The other major Russian offering for the Moscow Film Festival was Aleksei Proshkin's Орда (The Horde). Produced by Orthodox Encyclopedia one may have thought that this film would have the Orthodox critics in ecstasy. This was apparently not the case. During the press conference up popped the usual suspects to denounce this film as spreading naturalism and Orthophobia and blasphemy. It has also been attacked for the very opposite as being a state-financed propaganda film demonstrating the supremacy of Orthodoxy over other religions. Suffice it to say that it had a powerful team and a film scripted by Yuri Arabov rarely turns out to be one that Russian film buffs can completely ignore. It was technically very well made but didn't succumb to faux Hollywood imitations. The acting was accomplished especially the roles played by Maksim Sukhanov and Rosa Khairullina (she went on to win the best actress prize for the film and Proshkin won the best director prize of the festival). The film itself was, at least in the intentions of scriptwriter and director, not really about Orthodoxy per se (and this is what most of the more partisan views missed) but more about contemporary concerns. Nonetheless, whether it really distanced itself from those films of recent years - such as Lungin's Царь (Tsar) and Остров (The Island) and Khotinenko's Поп (Priest) etc- in becoming part of an overwhelming trend of well-made but ultimately ideologically correct films - is debateable. Opposing but interesting views of this film regarding this question have been given by Yuri Gladilshikov in the Russian Journal http://www.russ.ru/Mirovaya-povestka/Hozhdenie-mitropolita-po-mukam and Aleksei Gusev in Seance http://seance.ru/blog/mmkf-diary-christ-rules/ . Gusev's view seems to me the more convincing.
The other Russian film of note was Andrei Gryazev's film on the Voina art group Завтра (Tomorrow) entered in the Documentary competition. Almost impossible to watch in Russia for its filmic merits alone and already shown at the Berlin Film Festival gaining a great deal of interest there, its press screening was greeted by strong applause and whistles. It was hard to separate the aesthetic and political or ideological merits of the film and yet it was definitely a fascinating portrait from the inside of an art group which has made history and so its documentary value in years to come will remain. The central protagonist of the film seems to be the son, Kasper, of the two major art activists- and this seems the reason for the title of the film. The intention of the two activists to rear their child in freedom (whatever the realities of external reality) appears to be the central ideological motif of the film. He showed the group at everyday moments as well as during two of their more famous actions (overturning the police car and during the painting of the phallus on St Petersburg's famous drawbridge) as well as at other more intimate moments (he is said to spent two years with the group). This is a stunning film for the fact that it was filmed almost without money (it is said to have cost about $2,000 to film which mainly went on the directors train tickets between St Petersburg and Moscow) and for the fact that the director avoided all the traps that a film like this could have fallen into - it was certainly no mouthpiece for the group even though they had given the filmmaker near absolute freedom to shoot what he liked.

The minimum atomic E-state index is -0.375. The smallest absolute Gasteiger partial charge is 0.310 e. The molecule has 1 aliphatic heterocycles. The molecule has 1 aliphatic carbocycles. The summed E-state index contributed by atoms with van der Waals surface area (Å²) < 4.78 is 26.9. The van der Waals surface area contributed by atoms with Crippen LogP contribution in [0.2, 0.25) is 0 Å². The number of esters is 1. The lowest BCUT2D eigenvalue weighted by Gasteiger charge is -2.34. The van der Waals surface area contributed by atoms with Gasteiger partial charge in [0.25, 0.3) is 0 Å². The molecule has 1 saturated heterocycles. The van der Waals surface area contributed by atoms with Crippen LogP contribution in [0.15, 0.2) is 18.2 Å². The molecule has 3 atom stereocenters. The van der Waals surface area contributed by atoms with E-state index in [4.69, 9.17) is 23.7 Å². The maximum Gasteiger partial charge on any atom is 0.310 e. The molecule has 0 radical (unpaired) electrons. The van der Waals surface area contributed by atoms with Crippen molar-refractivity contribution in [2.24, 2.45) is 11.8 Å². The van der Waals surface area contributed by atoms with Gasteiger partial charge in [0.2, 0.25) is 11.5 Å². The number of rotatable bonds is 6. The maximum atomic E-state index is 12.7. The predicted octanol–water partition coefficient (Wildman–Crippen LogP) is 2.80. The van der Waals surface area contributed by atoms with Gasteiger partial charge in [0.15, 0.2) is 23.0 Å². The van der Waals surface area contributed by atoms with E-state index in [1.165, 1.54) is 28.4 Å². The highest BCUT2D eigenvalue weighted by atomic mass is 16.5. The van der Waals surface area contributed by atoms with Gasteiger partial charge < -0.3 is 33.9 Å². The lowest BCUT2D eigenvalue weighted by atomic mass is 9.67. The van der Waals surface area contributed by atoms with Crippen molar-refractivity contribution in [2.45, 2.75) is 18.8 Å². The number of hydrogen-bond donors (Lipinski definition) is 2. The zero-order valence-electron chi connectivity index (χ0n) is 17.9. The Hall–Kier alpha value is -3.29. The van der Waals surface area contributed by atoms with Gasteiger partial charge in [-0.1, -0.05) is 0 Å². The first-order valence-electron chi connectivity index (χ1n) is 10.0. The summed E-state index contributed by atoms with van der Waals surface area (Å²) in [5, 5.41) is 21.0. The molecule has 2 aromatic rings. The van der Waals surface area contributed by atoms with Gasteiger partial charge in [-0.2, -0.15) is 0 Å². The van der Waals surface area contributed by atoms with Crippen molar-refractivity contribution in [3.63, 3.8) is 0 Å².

Other films at the Festival which I missed but hope to catch up at the Odess Film Festival starting in just over a weeks time including Sigarev's Жить (Living) which has earned very different views but for some is said to be the best film of the last decade (an opinion held by Daria Tasbulatova in her interview with Irina Pavlova for Chastny Korrespondent http://www.chaskor.ru/article/kurator_rossijskih_kinoprogramm_irina_pavlova_menya_ne_tak_legko_ogoroshit_28645 . A great shame that the film has been released in so few copies although latest reports have suggested that there may have been some interest in its international distribution. Another film of interest which is also to be shown at Odessa's Film Festival is Evgeny Pashkevitch's Latvian Russian-language film «Гольфстрим под айсбергом» (Gulf Stream Under the Iceberg).
Finally the Perespectives Competition had some offerings from Armenia and Georgia. Failing to go to Natalia Belyauskene's 'If Only Everyone' but hearing a few positive remarks about the film, a cursory look at Oganesyan's 'Ana-Bana' convinced me that Georgian cinema while yearning for the heyday of the 1970s comedy has fallen into nostalgic imitation. On the other hand, one of my main regrets of the festival was having to leave Georgy Paradjanov's Все Ушли (Everybody's Gone) which at least during the first fourty minutes of the film proved an ability to rediscover anew some of the magic of Georgian without falling into the traps that Oganesyan had.